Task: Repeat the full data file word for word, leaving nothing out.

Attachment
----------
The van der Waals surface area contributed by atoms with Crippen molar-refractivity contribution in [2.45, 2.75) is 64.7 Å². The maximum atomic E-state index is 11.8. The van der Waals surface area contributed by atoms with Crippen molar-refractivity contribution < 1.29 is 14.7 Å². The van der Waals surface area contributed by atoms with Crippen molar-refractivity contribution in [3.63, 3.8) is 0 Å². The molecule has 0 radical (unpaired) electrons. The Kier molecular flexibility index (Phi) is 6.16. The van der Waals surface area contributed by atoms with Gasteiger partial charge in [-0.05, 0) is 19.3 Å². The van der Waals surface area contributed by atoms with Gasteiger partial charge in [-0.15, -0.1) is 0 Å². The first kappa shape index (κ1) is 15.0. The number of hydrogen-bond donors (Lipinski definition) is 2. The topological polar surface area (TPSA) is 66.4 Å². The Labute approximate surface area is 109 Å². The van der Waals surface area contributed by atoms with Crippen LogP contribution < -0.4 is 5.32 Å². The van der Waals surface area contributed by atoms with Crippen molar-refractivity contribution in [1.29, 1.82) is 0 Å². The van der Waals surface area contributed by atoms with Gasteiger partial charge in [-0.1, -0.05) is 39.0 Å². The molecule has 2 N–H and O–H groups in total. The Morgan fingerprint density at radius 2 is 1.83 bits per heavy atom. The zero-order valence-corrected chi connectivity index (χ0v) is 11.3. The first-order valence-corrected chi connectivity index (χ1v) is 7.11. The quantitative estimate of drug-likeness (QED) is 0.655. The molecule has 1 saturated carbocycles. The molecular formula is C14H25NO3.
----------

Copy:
The van der Waals surface area contributed by atoms with Crippen molar-refractivity contribution in [2.45, 2.75) is 64.7 Å². The maximum atomic E-state index is 11.8. The van der Waals surface area contributed by atoms with Crippen molar-refractivity contribution < 1.29 is 14.7 Å². The van der Waals surface area contributed by atoms with Crippen molar-refractivity contribution in [3.63, 3.8) is 0 Å². The molecule has 0 radical (unpaired) electrons. The Kier molecular flexibility index (Phi) is 6.16. The van der Waals surface area contributed by atoms with Gasteiger partial charge in [-0.05, 0) is 19.3 Å². The van der Waals surface area contributed by atoms with Gasteiger partial charge in [-0.15, -0.1) is 0 Å². The first kappa shape index (κ1) is 15.0. The number of hydrogen-bond donors (Lipinski definition) is 2. The topological polar surface area (TPSA) is 66.4 Å². The Labute approximate surface area is 109 Å². The van der Waals surface area contributed by atoms with Crippen LogP contribution < -0.4 is 5.32 Å². The van der Waals surface area contributed by atoms with Crippen molar-refractivity contribution in [1.29, 1.82) is 0 Å². The van der Waals surface area contributed by atoms with Gasteiger partial charge in [-0.1, -0.05) is 39.0 Å². The molecule has 2 N–H and O–H groups in total. The Morgan fingerprint density at radius 2 is 1.83 bits per heavy atom. The zero-order valence-corrected chi connectivity index (χ0v) is 11.3. The first-order valence-corrected chi connectivity index (χ1v) is 7.11. The quantitative estimate of drug-likeness (QED) is 0.655. The molecule has 1 saturated carbocycles. The molecular formula is C14H25NO3.